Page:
Rebecca Barlow, winner of The AstraZeneca Award for the Best Pharmacology Student 2010 and overall Science, Engineering & Technology Student of the Year 2010, answers questions about why and how she became a pharmacologist. Rebecca was interviewed by the WiP student representative Liang Yew-Booth.
Image from left to right: Dr R Maciewicz, Professor Sara Rankin, Dr G Gray, Rebecca Barlow, Professor Ray Hill.
Why did you choose to study Pharmacology at university?
I was always interested in medicine and human biology but knew I didn’t want to be a doctor. When I was 15 an alumnus from my school gave a talk at a careers evening on “careers allied to medicine”. She’d done pharmacology and I decided that it was perfect for me. I wanted to learn about disease and its treatment but work behind the scenes, as it were!
What did your undergraduate dissertation project involve? Why did you choose to do that particular project?
By my final year I’d developed a keen interest in psychopharmacology and knew I wanted to pursue a PhD involving pre-clinical work. As such, I chose a project that was in the field of psychopharmacology but involved molecular techniques that I wasn’t so confident in and wanted more experience of.
My project was “Muscarinic Acetylcholine Receptor Regulation of the GABA-A Receptor Alpha4 Subunit Gene in SH-SY5Y Cells” and involved a lot of tissue culture work and transfections.
How did you become SET student of the year 2010?
I was selected to be put forward for the “Best Pharmacology Student” award by my department at the University of Leeds. I had to write at short synopsis of my project, in order to be considered to be shortlisted. I was shortlisted with 2 other candidates and had to travel to London where I had an interview at the BPS with a panel of judges. I presented my project to them and then answered questions they had about it, and also about my interests and future plans.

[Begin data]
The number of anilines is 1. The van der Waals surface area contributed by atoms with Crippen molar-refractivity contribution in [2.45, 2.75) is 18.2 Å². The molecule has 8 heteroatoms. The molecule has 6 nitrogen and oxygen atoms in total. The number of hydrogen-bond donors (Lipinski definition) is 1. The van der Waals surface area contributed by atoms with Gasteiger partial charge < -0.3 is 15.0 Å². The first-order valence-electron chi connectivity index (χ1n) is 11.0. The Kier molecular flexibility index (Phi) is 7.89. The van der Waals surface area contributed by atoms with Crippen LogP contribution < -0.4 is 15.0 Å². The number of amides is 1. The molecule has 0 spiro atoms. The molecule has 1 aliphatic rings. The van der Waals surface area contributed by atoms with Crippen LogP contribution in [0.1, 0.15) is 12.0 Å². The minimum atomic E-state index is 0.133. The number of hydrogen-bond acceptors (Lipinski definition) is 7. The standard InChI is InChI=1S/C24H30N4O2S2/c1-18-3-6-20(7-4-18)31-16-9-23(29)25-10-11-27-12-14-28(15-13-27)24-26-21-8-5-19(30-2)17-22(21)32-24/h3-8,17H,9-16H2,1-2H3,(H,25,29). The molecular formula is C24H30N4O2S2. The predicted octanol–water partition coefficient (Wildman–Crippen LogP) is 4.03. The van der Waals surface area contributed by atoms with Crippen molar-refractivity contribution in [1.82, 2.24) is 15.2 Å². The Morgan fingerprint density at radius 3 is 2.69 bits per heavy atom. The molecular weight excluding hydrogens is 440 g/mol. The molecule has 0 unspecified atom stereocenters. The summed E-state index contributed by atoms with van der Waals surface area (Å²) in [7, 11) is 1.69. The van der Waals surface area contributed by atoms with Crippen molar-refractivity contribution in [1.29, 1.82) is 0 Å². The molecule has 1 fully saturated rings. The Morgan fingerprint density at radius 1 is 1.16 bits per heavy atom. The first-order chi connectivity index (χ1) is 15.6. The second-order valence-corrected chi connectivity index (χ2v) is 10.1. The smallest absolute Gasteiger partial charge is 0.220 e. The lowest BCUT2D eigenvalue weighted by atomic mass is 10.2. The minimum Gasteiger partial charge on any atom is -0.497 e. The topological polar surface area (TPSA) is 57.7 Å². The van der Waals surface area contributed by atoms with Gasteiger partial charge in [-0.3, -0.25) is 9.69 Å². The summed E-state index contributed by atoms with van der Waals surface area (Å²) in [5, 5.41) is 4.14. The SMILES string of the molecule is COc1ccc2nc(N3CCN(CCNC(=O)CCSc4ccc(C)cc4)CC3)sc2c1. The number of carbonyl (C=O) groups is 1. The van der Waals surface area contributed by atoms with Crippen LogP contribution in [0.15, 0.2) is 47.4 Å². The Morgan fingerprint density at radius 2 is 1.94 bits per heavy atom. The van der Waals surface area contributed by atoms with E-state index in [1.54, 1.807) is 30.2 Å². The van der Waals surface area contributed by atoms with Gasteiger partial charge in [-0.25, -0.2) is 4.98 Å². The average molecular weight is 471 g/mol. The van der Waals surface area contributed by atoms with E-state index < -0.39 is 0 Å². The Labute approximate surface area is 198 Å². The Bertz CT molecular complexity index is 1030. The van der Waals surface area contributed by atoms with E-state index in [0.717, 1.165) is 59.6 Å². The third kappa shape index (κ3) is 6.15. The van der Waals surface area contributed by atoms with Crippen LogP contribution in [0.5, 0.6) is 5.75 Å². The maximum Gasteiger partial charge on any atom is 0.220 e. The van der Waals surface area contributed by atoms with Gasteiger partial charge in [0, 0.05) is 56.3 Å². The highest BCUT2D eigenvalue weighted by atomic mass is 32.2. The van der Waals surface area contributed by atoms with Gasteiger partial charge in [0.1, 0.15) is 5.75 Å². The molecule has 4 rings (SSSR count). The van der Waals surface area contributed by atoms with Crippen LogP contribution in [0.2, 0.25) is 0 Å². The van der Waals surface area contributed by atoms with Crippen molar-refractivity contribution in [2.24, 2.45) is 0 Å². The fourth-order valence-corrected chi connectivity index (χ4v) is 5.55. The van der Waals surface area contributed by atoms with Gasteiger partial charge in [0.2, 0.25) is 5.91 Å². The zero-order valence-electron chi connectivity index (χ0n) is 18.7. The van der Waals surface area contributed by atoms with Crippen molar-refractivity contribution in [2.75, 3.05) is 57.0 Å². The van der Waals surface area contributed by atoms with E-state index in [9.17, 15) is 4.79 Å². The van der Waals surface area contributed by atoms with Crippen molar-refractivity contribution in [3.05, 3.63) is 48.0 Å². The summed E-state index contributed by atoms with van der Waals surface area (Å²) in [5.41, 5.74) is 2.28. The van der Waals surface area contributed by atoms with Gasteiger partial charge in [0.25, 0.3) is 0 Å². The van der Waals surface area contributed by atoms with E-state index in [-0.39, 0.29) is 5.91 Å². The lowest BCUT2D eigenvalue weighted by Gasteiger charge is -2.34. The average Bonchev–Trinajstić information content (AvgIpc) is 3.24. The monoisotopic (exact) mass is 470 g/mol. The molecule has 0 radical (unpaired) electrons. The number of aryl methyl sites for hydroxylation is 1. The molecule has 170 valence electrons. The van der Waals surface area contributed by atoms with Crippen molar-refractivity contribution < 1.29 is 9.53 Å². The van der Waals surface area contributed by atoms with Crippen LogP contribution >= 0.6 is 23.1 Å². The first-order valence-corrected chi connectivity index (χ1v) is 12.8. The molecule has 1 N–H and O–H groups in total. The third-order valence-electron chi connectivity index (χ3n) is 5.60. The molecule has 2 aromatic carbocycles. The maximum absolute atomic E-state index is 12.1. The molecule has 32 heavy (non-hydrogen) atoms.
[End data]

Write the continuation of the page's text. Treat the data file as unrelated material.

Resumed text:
What are you doing now you’ve finished your undergraduate degree?
I’ve just started a PhD at the University of Cambridge, in their Experimental Psychology Department.
What was it that made you decide to do a PhD and would you recommend doing a lab or vacation project to get some experience?
When finishing my undergraduate degree, I wasn’t sure (and am still not completely!) if I wanted to move into academic research or into the industrial sector. I felt that doing a PhD would help gain an insight into the world of academia whilst also giving me a qualification that would greatly help should I choose to go into industry.
I think a summer project is an excellent idea. I didn’t undertake one myself, but I was very lucky in gaining a summer job as a laboratory technician for an Open University Summer School. I did this job every year as an undergrad and gained a lot of lab experience, as well as lot of confidence!
Do you have any advice for someone considering a degree in Pharmacology?
I really enjoyed my time studying pharmacology; it’s such a vast area that there is something to interest anyone and there are always exciting new developments. Plus, it’s nice to show off to friends and family when you know what the doctors are talking about on TV in Casualty and House! I think if you’re interested in human biology and chemistry at A-level and want to know a bit more about disease and how their drug treatments work – it’s the degree for you.
What do you hope to be doing in 10 year’s time?
In 10 years’ time I hope to still be in academic research, perhaps completing a post doc in America or another far flung country!
Lastly, have you been inspired by a scientist (male or female) to make a career in Pharmacology?
Both my personal tutor and my dissertation supervisor at the University of Leeds work in the psychopharmacology area, and I think that being around those who were passionate and committed to their subject made me choose this as my area of interest.